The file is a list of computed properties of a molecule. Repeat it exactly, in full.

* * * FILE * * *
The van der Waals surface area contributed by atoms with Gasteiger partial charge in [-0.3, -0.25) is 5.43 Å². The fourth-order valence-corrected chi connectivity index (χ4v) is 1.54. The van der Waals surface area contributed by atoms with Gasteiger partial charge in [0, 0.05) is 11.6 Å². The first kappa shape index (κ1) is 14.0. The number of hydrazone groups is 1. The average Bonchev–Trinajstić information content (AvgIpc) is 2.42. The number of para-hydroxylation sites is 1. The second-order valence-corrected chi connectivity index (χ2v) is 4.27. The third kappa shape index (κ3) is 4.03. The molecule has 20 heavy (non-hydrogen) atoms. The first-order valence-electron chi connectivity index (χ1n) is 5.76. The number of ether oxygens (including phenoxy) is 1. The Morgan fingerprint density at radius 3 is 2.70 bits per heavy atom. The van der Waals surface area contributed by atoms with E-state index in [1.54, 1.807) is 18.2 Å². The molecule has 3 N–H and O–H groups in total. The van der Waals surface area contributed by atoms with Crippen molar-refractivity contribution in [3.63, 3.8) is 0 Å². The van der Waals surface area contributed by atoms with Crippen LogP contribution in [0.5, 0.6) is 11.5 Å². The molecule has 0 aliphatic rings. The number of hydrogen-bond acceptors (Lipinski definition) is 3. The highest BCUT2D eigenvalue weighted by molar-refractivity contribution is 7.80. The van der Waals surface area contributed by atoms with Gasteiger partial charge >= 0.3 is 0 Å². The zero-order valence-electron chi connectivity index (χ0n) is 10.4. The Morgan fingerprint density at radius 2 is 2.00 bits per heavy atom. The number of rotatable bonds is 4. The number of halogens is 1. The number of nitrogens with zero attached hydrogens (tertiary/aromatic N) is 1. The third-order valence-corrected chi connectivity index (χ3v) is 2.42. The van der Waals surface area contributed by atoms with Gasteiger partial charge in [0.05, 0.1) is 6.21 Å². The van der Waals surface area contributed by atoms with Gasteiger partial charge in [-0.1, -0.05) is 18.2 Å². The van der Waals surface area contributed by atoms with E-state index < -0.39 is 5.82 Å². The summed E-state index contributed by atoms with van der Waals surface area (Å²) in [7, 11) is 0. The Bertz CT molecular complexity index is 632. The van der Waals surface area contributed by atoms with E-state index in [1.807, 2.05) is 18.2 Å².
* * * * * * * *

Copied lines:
The van der Waals surface area contributed by atoms with Gasteiger partial charge in [-0.3, -0.25) is 5.43 Å². The fourth-order valence-corrected chi connectivity index (χ4v) is 1.54. The van der Waals surface area contributed by atoms with Gasteiger partial charge in [0, 0.05) is 11.6 Å². The first kappa shape index (κ1) is 14.0. The number of hydrazone groups is 1. The average Bonchev–Trinajstić information content (AvgIpc) is 2.42. The number of para-hydroxylation sites is 1. The second-order valence-corrected chi connectivity index (χ2v) is 4.27. The third kappa shape index (κ3) is 4.03. The molecule has 20 heavy (non-hydrogen) atoms. The first-order valence-electron chi connectivity index (χ1n) is 5.76. The number of ether oxygens (including phenoxy) is 1. The Morgan fingerprint density at radius 3 is 2.70 bits per heavy atom. The van der Waals surface area contributed by atoms with E-state index in [1.54, 1.807) is 18.2 Å². The molecule has 3 N–H and O–H groups in total. The van der Waals surface area contributed by atoms with Crippen molar-refractivity contribution in [3.63, 3.8) is 0 Å². The van der Waals surface area contributed by atoms with Crippen LogP contribution in [0.5, 0.6) is 11.5 Å². The molecule has 0 aliphatic rings. The number of hydrogen-bond acceptors (Lipinski definition) is 3. The highest BCUT2D eigenvalue weighted by molar-refractivity contribution is 7.80. The van der Waals surface area contributed by atoms with Gasteiger partial charge >= 0.3 is 0 Å². The zero-order valence-electron chi connectivity index (χ0n) is 10.4. The Morgan fingerprint density at radius 2 is 2.00 bits per heavy atom. The number of rotatable bonds is 4. The number of halogens is 1. The number of nitrogens with zero attached hydrogens (tertiary/aromatic N) is 1. The third-order valence-corrected chi connectivity index (χ3v) is 2.42. The van der Waals surface area contributed by atoms with Gasteiger partial charge in [0.05, 0.1) is 6.21 Å². The van der Waals surface area contributed by atoms with Gasteiger partial charge in [-0.1, -0.05) is 18.2 Å². The van der Waals surface area contributed by atoms with E-state index < -0.39 is 5.82 Å². The summed E-state index contributed by atoms with van der Waals surface area (Å²) in [7, 11) is 0. The Bertz CT molecular complexity index is 632. The van der Waals surface area contributed by atoms with E-state index in [1.807, 2.05) is 18.2 Å².